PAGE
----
Arab filmmakers hoping to unlock the vast reservoir of regional money need to equip themselves with proper business plans that explain their projects’ audience appeal and how financiers should hope to make their money back.

Julien Khabbaz

That was the key message to emerge from a Dubai Film Market Forum session yesterday in which several film financiers offered advice to those looking beyond just grants and subsidies.

“Your projects have to be appealing as stories and also easy to understand as financing plans. Investors are willing to accept risk as long as they see the potential for upside,” explained Julien Khabbaz [pictured], head of investment banking at FFA Private Bank. “The process involved in going through all that will make your movies better.”

Khabbaz, who handles a network of more than 100 clients whose portfolios cross over into film, says his is the only bank in the region with any cinema involvement.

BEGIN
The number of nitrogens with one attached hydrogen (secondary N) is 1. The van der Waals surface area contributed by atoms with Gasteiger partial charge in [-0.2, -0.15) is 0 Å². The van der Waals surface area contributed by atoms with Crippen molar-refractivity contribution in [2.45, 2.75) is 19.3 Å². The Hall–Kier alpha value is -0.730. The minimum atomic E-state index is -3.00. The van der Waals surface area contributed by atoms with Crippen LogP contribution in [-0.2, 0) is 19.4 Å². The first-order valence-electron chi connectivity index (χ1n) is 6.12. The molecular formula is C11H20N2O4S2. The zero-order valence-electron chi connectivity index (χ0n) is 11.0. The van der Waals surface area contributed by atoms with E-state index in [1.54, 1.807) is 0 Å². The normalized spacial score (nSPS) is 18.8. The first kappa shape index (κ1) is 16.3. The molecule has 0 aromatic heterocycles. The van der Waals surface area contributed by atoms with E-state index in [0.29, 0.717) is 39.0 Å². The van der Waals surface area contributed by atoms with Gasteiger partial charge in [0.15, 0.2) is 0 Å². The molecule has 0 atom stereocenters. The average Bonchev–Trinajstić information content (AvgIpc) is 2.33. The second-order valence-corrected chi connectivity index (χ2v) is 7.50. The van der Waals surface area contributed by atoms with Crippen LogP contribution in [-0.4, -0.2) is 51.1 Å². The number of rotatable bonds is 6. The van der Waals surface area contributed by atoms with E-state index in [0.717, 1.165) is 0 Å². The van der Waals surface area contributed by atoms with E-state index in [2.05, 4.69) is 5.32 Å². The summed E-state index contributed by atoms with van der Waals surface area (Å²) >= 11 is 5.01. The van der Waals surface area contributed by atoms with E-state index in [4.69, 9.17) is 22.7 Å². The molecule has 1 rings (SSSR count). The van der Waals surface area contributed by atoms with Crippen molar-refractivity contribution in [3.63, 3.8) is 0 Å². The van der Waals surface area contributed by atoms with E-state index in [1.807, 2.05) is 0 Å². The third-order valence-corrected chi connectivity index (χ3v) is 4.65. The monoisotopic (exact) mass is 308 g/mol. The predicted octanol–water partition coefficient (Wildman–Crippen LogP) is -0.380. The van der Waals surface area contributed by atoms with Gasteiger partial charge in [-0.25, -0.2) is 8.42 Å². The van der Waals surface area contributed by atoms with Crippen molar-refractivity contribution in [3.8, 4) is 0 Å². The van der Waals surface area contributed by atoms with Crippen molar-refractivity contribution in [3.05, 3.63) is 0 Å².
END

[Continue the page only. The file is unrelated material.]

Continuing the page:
Stoking investor appetite in local movies remains a challenge, however; Khabbaz says investors look mostly at Hollywood and perhaps Europe.

Even in Hollywood, raising pools of money for film can be a hustle says Michael Bassick, president and COO at Vendian Entertainment, the financing outfit behind Black Mass and Oliver Stone’s upcoming Edward Snowden biopic.

“You have to remember that investors are often taking out of one pocket and putting into another,” said Bassick. “I think there is a valid business proposition to be made about film as a viable investment. But you need to make that compelling case and also identify the proper candidates to approach: you need a certain wealth factor to be able to invest in any alternative investment class, let alone movies.”

When it comes to deciding projects should be the beneficiary of that money, Bassick acknowledges that it becomes a “math exercise: I will probably evaluate the financing plan for a movie project before I read the script. It is hard to fall in love with an idea and not have it work out… we all have to ask ourselves why does this story need to be told. It might have an important social message, but who is the audience for it.”